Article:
Dynamic directory trees templates

Directory trees can be computed from templates.

Thus you can use all features of template engines to render filenames, select templates or even alter context.


In the examples below, let’s communicate with a diecutter server using Python requests.

This diecutter serves diecutter’s demo templates.

The diecutter_url variable holds root URL of diecutter service, i.e. something like http://diecutter.io/api/.

Use cases

While rendering a directory...

  • skip some files based on variables ;
  • render a single template several times with different output filenames ;
  • alter template context data for some templates ;
  • use loops, conditions... and all template-engine features...

The template tree template

When you POST to a directory, diecutter looks for special ”.directory-tree” template in that directory. If present, it renders ”.directory-tree” against context, decodes JSON, then iterates over items to actually render the directory.

Except when rendering a directory resource, ”.directory-tree” template is a normal template resource file. Manage it as any other template file.


Let’s explain this feature with an example...

Let’s work on directory resource dynamic-tree/.

>>> dynamic_tree_url = diecutter_url + 'dynamic-tree/'

It’s a directory. So GET lists the templates it contains:

>>> response = requests.get(dynamic_tree_url)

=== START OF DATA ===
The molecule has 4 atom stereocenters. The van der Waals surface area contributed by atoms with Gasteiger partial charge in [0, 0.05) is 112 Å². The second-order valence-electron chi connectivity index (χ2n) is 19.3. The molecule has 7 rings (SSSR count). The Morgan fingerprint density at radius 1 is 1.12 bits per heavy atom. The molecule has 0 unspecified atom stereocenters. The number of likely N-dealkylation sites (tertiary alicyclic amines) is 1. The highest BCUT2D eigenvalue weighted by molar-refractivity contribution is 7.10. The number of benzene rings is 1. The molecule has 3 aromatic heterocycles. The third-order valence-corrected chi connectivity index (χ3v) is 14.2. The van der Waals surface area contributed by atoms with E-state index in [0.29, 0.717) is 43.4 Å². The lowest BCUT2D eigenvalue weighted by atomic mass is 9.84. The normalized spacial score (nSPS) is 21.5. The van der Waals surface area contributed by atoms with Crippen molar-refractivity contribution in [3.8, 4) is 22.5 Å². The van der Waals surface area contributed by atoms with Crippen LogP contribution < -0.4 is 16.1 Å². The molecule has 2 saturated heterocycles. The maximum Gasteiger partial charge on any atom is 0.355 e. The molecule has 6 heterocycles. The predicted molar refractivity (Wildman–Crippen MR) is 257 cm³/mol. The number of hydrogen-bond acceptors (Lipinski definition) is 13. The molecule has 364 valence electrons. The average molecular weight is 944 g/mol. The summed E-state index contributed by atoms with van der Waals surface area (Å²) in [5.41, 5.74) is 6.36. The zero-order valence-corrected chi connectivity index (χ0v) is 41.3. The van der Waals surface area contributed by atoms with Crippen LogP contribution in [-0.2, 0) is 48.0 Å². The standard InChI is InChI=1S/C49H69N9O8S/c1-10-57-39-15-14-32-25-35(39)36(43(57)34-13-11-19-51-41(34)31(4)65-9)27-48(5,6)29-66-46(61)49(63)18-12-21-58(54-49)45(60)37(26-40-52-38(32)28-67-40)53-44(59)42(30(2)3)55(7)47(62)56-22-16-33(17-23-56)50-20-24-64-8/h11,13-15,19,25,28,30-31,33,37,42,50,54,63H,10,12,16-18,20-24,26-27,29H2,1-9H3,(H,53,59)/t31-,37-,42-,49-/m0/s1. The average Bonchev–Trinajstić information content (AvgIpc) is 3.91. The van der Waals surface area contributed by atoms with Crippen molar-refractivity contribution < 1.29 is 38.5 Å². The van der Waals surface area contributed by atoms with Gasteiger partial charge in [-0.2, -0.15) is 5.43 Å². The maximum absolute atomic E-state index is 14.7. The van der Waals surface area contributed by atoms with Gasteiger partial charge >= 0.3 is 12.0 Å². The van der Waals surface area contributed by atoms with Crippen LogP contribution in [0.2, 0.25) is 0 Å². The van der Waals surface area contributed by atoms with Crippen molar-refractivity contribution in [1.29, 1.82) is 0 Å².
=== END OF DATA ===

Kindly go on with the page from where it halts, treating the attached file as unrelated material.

>>> print response.content

greeter.txt is a template, with nothing special:

>>> response = requests.get(dynamic_tree_url + 'greeter.txt')
>>> print response.content
{{ greeter|default('Hello') }} {{ name|default('world') }}!

directory-tree is a also a template, with a special name:

>>> response = requests.get(dynamic_tree_url + '.directory-tree')
>>> print response.content
  {% for greeter in greeting_list|default(['hello', 'goodbye']) %}
      "template": "greeter.txt",
      "filename": "{{ greeter }}.txt",
      "context": {"greeter": "{{ greeter }}"}
    }{% if not loop.last %},{% endif %}
  {% endfor %}

directory-tree template renders as a list of templates, in JSON:

>>> response = requests.post(dynamic_tree_url + '.directory-tree',
...                          {'greeting_list': [u'bonjour', u'bonsoir']})
>>> print response.content

      "template": "greeter.txt",
      "filename": "bonjour.txt",
      "context": {"greeter": "bonjour"}

      "template": "greeter.txt",
      "filename": "bonsoir.txt",
      "context": {"greeter": "bonsoir"}


JSON-encoded list items are dictionaries with the following keys:

  • “template”: relative path to a template, i.e. content to be rendered ;
  • “filename”: filename to return to the client ;
  • “context”: optional dictionary of context overrides.

When rendering a directory, diecutter first computes the tree of templates in the directory. By default, it just reads the filesystem. But if there is a .directory-tree file, then this special file is rendered first, and the result is used as the list of templates to render.

So, when you render the directory, you generate the files according to the generated directory-tree template:

>>> response = requests.post(dynamic_tree_url,
...                          {'name': u'Remy',
...                           'greeting_list': [u'bonjour', u'bonsoir']})
>>> archive = tarfile.open(fileobj=StringIO(response.content), mode='r:gz')
>>> print '\n'.join(archive.getnames())
>>> print archive.extractfile('bonjour.txt').read()
bonjour Remy!
>>> print archive.extractfile('bonsoir.txt').read()
bonsoir Remy!
>>> archive.close()

Here, the greeter.txt template has been rendered several times, with different context data.